Watch Out For Labels

    One last suggestion: Watch what you say. Some words, such as victim, crippled, handicapped, and wheelchair-bound, are insensitive terms. Some disabled people even avoid the term physically challenged. Use disabled-but only as an objective, not as classification.

    "A handicap," says John Kemp, executive director of United Cerebral Palsy Associates, "is a doorknob I can't turn or someone's negative attitude about me. Those inhibit me. My disability is not my condition. I want you to see me as a person, not as a disability."

  2. #2
    Senior Member
    Join Date
    Nov 2001
    WPB, Florida

  3. #3
    "admiration mixed with pity" - ugh.

  4. #4


    Seems pretty accurate regardless of country, circumstances.

    Instead of pity I wish they would feel compassion and ask themselves "what can I do?" to cure them.

    Wishful thinking, I know. But one at a time will contribute to our cause.

    Onward and Upward!

  5. #5
    Originally posted by seneca:

    Disabled Etiquette
    "Kneel at eye level to have a conversation. ."
    I've heard this many times - I've even had a student criticize me for not doing it (I'm an OT). But - I don't have a kneeling position that's eye level with someone sitting in a wheelchair - does anyone? Besides I can't kneel for a very long time - like most people. So - for me, kneeling would be signalling I don't plan to talk to you for very long........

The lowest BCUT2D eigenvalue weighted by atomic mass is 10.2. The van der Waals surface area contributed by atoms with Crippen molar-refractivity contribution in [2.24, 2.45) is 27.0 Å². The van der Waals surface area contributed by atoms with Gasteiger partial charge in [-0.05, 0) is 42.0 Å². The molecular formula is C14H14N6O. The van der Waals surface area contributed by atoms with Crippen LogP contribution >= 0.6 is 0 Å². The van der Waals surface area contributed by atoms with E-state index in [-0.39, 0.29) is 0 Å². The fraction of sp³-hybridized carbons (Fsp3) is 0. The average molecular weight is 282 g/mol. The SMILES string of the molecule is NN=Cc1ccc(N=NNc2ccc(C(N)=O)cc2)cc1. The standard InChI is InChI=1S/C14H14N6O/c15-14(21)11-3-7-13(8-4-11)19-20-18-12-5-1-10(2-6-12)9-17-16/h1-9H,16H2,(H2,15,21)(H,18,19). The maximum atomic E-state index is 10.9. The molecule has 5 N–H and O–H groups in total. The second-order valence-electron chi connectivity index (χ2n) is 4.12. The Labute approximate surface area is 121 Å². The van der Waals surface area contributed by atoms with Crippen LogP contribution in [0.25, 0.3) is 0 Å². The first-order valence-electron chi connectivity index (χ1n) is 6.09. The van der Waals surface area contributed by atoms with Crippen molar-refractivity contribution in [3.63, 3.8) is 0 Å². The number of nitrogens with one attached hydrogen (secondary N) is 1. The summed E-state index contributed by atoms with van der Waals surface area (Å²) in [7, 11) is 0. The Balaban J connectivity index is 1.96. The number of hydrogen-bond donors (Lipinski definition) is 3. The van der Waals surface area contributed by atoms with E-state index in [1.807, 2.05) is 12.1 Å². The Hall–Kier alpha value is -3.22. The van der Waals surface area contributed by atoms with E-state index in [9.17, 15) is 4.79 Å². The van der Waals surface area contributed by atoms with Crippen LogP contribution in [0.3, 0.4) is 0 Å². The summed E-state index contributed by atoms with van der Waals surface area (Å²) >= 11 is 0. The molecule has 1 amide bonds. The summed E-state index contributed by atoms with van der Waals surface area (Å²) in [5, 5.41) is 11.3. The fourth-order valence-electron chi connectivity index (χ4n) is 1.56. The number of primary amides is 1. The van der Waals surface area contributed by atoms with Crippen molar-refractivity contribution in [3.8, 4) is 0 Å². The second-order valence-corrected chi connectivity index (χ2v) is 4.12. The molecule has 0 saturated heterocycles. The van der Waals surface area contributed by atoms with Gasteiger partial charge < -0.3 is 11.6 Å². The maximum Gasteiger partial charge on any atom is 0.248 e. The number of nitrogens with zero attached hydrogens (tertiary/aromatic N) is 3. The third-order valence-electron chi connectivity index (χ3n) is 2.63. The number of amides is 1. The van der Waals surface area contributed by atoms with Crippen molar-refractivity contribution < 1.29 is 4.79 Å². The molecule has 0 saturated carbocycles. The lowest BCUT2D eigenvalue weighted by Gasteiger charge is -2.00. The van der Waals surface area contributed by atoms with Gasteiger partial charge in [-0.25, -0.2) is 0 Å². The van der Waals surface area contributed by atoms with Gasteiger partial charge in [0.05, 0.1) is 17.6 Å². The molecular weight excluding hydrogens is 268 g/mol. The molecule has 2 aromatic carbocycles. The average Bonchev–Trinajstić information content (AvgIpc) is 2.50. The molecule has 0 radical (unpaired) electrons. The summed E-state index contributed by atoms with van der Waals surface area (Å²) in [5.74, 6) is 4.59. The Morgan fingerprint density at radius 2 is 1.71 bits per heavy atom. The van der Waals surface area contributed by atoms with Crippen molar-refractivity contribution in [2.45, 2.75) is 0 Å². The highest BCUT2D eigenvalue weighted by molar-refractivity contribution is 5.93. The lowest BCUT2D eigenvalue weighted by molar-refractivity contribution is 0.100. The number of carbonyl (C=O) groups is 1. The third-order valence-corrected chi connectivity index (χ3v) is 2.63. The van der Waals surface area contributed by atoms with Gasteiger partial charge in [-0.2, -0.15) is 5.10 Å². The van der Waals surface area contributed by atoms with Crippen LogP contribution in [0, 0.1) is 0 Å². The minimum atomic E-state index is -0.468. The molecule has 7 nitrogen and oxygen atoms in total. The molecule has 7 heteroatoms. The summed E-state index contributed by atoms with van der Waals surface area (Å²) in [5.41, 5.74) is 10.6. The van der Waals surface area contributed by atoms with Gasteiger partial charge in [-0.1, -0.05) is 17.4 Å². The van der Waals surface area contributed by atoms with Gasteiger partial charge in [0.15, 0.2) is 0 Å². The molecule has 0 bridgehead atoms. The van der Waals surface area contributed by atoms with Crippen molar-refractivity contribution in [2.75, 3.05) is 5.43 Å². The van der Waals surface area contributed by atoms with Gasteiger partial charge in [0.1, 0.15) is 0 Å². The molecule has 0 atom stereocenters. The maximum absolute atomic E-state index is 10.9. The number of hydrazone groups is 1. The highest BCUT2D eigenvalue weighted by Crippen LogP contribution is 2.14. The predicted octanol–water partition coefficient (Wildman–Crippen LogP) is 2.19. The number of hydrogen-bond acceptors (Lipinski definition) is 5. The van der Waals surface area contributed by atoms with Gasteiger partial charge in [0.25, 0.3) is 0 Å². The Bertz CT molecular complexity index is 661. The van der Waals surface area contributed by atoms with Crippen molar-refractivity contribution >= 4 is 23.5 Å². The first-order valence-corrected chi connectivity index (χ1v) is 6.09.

Go grab a chair , for Petes sake - or sit on the floor when the conversation gets interesting. Yes, I do kneel at times when talking to someone sitting in a chair - but doing it every time, all the time seems strange advice to me.

    What do you think about this?

  6. #6
    Senior Member
    Join Date
    Aug 2001
    Glenelg,Maryland USA
    It does not bother me when i am ignored in a situationn that i could use some help,it forces me to learn how to take care of it.I have found that most people are very helpful,opening doors,letting me get on the elevator and making sure the door does not close on me.I guess I am lucky,I am almost alsway aked if i need help.The only thing that bothers me is if someone thinks i need help wheeling up a hill and comes from behind and starts pushing,i have hurt my fingers that way a couple of times.I do apprciate when i am talking to someone that they bend down to eye level

  7. #7
    Senior Member Tara's Avatar
    Join Date
    Oct 2001
    BC, Canada
    I dont mind if strangers dont help, but it really bothers me when they sit and watch me struggle with something like a heavy door. Either be polite enough to ask if I need a hand or turn away dont sit and stare thinking "Hmmm that looks tough I wonder what she will do?"
    Once I had a senior citizen woman chasing me around the grocery store telling me to slow down so that she could push me......
    Who knows.....